Especially when the flap is pulled from your back, it may be necessary for your surgeon to do a hybrid procedure. Since the muscle on the back of your shoulder is thin, the surgeon would also place an implant underneath the flap for the most natural look and feel.

Recovery time for flap tissue reconstruction

Flap-reconstructions usually have a longer recovery period because the tissues have been removed and reconnected. You should be sure to choose a surgeon who has plenty of experience in microvascular procedures. Also, with this type of reconstruction, you will have at least two recovery sites, maybe more depending on how much tissue you that could be used from a certain area.

Breast Reconstruction Flap vs Implant- Weighing Pros and Cons

Each reconstruction option has its positive and negative points, depending on whom you ask. Ultimately, something is only a “pro” or a “con” if you think it is. Therefore, you should weigh each option carefully before making your decision about breast reconstruction.

Both saline and silicone implants are FDA-approved prostheses. The pros and cons represented here do not have to do with safety, as both have been independently tested to ensure their safety. The information below has strictly to do with personal preferences.

Saline implants have been around for a long time.

Pros:

  • Advances in technology have improved the look and feel of saline implants.
  • Saline implants usually result in a smaller incision because the implant is filled with solution after it is inserted.
  • In the event of a rupture, the saline solution is naturally absorbed by your body, causing no long-term effects.

Cons:

  • Many women claim that saline breast implants do not feel as natural as silicone implants or flap reconstructions.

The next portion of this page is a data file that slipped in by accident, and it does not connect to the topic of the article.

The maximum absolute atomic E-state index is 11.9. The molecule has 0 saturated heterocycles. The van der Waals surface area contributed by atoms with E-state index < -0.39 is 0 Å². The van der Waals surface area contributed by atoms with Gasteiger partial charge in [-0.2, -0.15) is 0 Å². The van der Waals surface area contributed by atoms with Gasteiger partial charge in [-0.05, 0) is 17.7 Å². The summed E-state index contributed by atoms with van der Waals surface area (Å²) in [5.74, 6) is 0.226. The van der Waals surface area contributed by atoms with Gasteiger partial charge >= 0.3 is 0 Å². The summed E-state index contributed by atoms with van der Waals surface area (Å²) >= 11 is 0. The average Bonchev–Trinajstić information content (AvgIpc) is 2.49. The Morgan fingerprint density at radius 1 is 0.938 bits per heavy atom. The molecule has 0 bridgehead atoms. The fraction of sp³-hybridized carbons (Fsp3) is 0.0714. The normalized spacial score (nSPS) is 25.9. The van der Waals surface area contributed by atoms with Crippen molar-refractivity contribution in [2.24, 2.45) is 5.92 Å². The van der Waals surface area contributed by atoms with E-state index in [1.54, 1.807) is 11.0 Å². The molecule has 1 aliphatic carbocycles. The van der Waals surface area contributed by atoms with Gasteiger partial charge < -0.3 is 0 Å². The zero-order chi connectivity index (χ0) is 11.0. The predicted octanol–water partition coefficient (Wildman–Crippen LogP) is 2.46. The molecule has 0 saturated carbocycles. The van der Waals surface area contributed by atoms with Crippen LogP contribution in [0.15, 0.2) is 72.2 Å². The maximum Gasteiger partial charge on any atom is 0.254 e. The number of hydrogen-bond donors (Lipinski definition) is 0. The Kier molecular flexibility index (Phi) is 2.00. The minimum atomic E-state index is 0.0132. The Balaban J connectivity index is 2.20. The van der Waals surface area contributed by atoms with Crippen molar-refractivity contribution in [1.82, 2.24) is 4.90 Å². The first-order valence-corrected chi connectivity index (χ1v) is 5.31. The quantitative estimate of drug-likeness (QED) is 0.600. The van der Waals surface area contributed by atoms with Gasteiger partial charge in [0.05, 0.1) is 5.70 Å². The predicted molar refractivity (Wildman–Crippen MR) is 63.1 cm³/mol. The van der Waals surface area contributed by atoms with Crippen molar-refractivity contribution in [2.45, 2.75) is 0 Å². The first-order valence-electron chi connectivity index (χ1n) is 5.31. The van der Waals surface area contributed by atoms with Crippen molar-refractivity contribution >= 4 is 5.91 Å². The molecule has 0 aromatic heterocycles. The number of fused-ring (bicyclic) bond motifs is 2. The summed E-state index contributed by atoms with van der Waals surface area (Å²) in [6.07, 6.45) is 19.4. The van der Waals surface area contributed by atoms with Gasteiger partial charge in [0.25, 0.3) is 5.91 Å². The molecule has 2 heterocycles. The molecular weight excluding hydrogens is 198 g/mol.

• Breast implants usually need to be replaced every 10-20 years.
  • Although ruptures are not commonplace, saline implants do tend to rupture more that silicone ones.

Silicone implants are similar to saline implants, but they do have some noted differences.

Pros:

  • The most well-known benefit of silicone implants is their realistic look and feel.
  • Silicone implants do not tend to rupture as often as saline implants.
  • The “gummy” texture of silicone implants prevents wrinkling under the skin (often felt with saline implants).

Cons:

  • Silicone implants cannot be adjusted once they are inserted the way saline ones can.
  • If a silicone implant ruptures, the leaked gel can cause breast pain or discomfort or a change in the shape of the breast because the body will not absorb it.
  • A larger incision is needed to insert the whole implant at once.

Flap reconstruction is different from implant reconstruction in several ways. You may decide, after weighing all the pros and cons, that flap reconstruction is a better choice for you than implant reconstruction.

Pros:

  • Flap reconstruction usually does not have to be redone as implants do since it does not use any foreign material.
  • Your breast reconstruction will feel natural because it is made of natural tissues from your body.
  • Flap reconstruction is not usually affected by further radiation treatments, so it can be done any time.

Cons:

  • Recovery from flap reconstruction can be timely because of the reconnection of tissue.
  • In most flap reconstructions a muscle is completely removed from one area, so you can experience permanent muscle weakness at the donor site.
  • You may have soreness, pain, and risk of infection at both the donor site and in your breast area during recovery.

 

Part One: Exploring Your Breast Reconstruction Options

Part Two: Learning Surgery Techniques – Pros and Cons

Part Three: The Recovery Process – What to Expect + Risks

Part Four: Surgery Costs – Do I Have Insurance Coverage?

Part Five: Finding a Compassionate + Credible Surgeon